Becoming an independent nurse contractor

Becoming an independent nurse contractor

Nursing is a diverse and rewarding career, with registered nurses acting in roles with high levels of responsibility, leading patient care and making

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Nursing is a diverse and rewarding career, with registered nurses acting in roles with high levels of responsibility, leading patient care and making decisions on an executive level. It is a fast-growing occupation: as the population ages, people increasingly need care and treatment, and nurses are very much in demand. Nurses find that job security is high and employment opportunities are excellent.

It is a career path that requires a lot of initial hard work to earn the correct qualifications, including formal study – a degree is required in the UK – and practical work experience. However, registered nurses have a wide range of options in terms of choosing where they work, including hospitals, old age homes and GP surgeries.

 The independent route – contracting as a nurse

A common option that many registered nurses take is to work outside of permanent employment with a single healthcare provider by instead offering their skills and services as an independent contractor. By working on an hourly basis for a rehabilitation home, care provider or hospital, you can increase your flexibility, working only as much as and when you want to, and boost your earnings.

You have the option to be paid directly, to form a limited company, or to act as a contractor via an umbrella company. There are tax advantages to forming a limited company, but you will be obligated to personally file taxes with HMRC, ranging from national insurance contributions to income tax, while also acting as a company director. 

Umbrella companies can take care of the paperwork

Many nurses feel that they are best able to deal with matters around patient care, and that dealing with financial paperwork is simply not the best use of their time. Working independently raises a number of contractor pay issues, such as IR35, and operating under an umbrella company is a good way to keep this responsibility from impeding on your ability to work as a nurse.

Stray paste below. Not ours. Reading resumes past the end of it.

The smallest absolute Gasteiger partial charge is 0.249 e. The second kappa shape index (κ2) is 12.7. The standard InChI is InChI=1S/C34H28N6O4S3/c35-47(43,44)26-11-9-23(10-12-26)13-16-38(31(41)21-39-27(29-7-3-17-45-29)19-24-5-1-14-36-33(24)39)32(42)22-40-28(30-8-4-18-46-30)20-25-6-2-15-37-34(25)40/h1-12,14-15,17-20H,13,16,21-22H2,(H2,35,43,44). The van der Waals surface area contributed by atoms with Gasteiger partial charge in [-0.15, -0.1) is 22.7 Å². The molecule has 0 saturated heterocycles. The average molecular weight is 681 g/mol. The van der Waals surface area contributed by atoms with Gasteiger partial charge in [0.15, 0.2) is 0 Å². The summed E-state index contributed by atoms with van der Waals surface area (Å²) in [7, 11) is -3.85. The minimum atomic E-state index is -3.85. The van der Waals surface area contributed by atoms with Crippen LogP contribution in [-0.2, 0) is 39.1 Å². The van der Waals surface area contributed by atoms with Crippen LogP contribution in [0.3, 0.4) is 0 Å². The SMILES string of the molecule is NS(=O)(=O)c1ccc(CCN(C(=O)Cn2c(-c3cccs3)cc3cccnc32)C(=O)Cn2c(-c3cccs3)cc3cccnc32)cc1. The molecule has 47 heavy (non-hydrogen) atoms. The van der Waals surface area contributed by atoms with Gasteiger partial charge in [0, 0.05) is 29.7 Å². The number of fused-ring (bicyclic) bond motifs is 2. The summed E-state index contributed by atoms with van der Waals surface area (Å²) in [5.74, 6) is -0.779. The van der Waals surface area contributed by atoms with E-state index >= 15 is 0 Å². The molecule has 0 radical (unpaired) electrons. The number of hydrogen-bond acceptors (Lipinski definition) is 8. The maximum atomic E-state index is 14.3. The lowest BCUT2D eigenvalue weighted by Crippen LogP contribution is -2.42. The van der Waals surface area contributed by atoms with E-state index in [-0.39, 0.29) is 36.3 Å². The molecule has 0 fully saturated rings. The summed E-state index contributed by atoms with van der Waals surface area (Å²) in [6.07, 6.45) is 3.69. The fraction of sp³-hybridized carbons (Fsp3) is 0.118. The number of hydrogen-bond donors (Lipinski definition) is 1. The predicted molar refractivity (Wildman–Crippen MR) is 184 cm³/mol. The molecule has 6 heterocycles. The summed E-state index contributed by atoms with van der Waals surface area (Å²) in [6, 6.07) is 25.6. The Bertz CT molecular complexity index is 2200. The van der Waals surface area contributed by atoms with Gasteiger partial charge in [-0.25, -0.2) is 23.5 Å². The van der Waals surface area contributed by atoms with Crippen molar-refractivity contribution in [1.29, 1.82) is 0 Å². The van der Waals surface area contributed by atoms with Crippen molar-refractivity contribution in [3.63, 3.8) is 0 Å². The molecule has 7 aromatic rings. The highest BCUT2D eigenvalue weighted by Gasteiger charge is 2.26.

An umbrella company would collect payment from your clients and then pay you in turn, making sure that all the correct tax deductions are made and that HMRC is kept informed on all levels, effectively acting the way that a traditional employer would. Yet you keep the benefit of being able to work when and where you want to work. 

Changes in NHS rules around nursing contractors

Centrally imposed agency pay caps set in place by the NHS has put some limits on the earning abilities of nurses working as contractors, but this has not stopped the flow of nurses setting up independently. The rise in demand for care still requires the NHS to spend increasing amounts of money on independent workers.

This high demand for contractor services and the flexibility that nurses get by working via the contractor route means that it remains an attractive option. The ability to take on extra shifts is also a strong draw, with nurses finding that they can adjust their workloads around their personal life instead of having hours imposed by their managers, as would be the case in a standard permanent employment arrangement.